Citizen’s Guide SCOTUS Fantasy League Rules and Disclosures

Posted: October 14, 2015 by beguide in Fantasy Supreme Court League

Playing fantasy sports is a bit of a double edge sword.  On one hand, the attention to detail required to predict the outcomes of games and individual performances introduces you to new teams and players that broaden horizons outside of your hometown preferences.  For example, In 2007 I made a mid-season pick-up Milwaukee Brewer’s rookie third baseman Ryan Braun and on the strength of his performance, I won a fantasy league for the first time.  Aside from the $220 I won, I also felt a sense of vindication that I never had before, as I had played fantasy sports for years earlier and could never bring home a championship much to my chagrin.  Even though Braun played for another team, and on one occasion played against my hometown Phillies in the playoffs, I still harbored admiration and respect for Braun and felt a sense of pride and joy when he won the National League MVP in 2009.  Fantasy sports broadened my fandom in baseball and all would have been great had this story ended in 2009.

Unfortunately, this story does not end in 2009, which presents the darker side of rooting for players based on personal investment.  Three years after my Championship in 2010, Ryan Braun was accused of steroid-use and was suspended for 50 games.  Due some clever legal-wrangling, Braun escaped punishment, but not the ire of baseball fans everywhere.  With Barry Bonds out of the league, Braun became the face of cheating in professional sports and was booed in every town outside of the great State of Wisconsin.  I tried to continue my support of Braun, but it was admittedly getting tough.  In that same 2010 season, I was at a game where Braun made a diving catch at which I instinctively and ever-so-sorftly pumped my fist.  My friend Pete, a loyalist Phillies and baseball fan, gave me the kind of look you would image bad parents give their kids before disowning them.  Four years later, we attended another Brewer’s game where Braun hit three homeruns, and I had to sit completely still and neutral to avoid Pete’s judging glare.  This kind of fandom, the “root for horrible people because you have to” kind of fandom, was completely unnecessary, but here I was, stuck rooting for some asshole because he won me money that I wasted at a bar ten minutes after I got it.  So in that token, fantasy sports are shitty and make you a traitor to all that is good and right with the world.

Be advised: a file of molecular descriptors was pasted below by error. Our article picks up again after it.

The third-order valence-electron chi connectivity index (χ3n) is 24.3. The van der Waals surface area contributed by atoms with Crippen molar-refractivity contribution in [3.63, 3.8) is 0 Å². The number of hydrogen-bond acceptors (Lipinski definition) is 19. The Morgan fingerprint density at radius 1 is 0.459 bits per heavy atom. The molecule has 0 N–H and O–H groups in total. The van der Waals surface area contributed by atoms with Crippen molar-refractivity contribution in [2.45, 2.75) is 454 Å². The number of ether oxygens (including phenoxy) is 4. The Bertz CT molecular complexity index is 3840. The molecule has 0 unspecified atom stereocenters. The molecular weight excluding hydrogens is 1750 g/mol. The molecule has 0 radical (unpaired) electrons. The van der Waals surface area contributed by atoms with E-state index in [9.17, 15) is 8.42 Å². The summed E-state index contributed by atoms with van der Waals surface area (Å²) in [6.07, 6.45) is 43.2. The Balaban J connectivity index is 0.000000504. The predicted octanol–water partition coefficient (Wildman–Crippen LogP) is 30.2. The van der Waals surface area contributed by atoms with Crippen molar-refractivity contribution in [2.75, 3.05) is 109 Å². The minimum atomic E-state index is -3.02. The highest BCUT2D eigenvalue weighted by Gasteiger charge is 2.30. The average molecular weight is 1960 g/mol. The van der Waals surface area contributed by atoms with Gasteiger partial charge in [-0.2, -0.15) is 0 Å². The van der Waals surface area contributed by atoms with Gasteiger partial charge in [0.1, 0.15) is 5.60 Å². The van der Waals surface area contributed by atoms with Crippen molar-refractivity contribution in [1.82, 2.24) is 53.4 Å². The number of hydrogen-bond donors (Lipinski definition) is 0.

The purpose of the Citizen’s Guide to the Supreme Court fantasy league is not to impute these feelings on the participants, but I just want to give a disclosure before we get started.  Over the next nine months, we will be emailing cases that are covered on podcast episodes each week.  These cases will cover sensitive topics such as abortion, free speech, civil rights, and government procedure.  Sure, you could make predictions based on your political leanings, but much like wearing a sundress in a thunderstorm, that’s probably not going to result in a lot of wins. So my only warning at this point is watch what you wish for, as the last think you want to do is pump your fist at your local coffee house when you read that Judge Roberts as overturned Roe v. Wade and police are now allowed to strip search you on public highways without a warrant.
The scoring for each case will be 15 points for predicting the outcome, 25 points for predicting the split in justices and 30 points for guessing who writes the majority decision.  For those of you worried about how to answer these questions, the form for each case is actually quite simple, as you can just guess if you don’t know the answer or don’t care about the case.  For each scoring point, the following answers are accepted.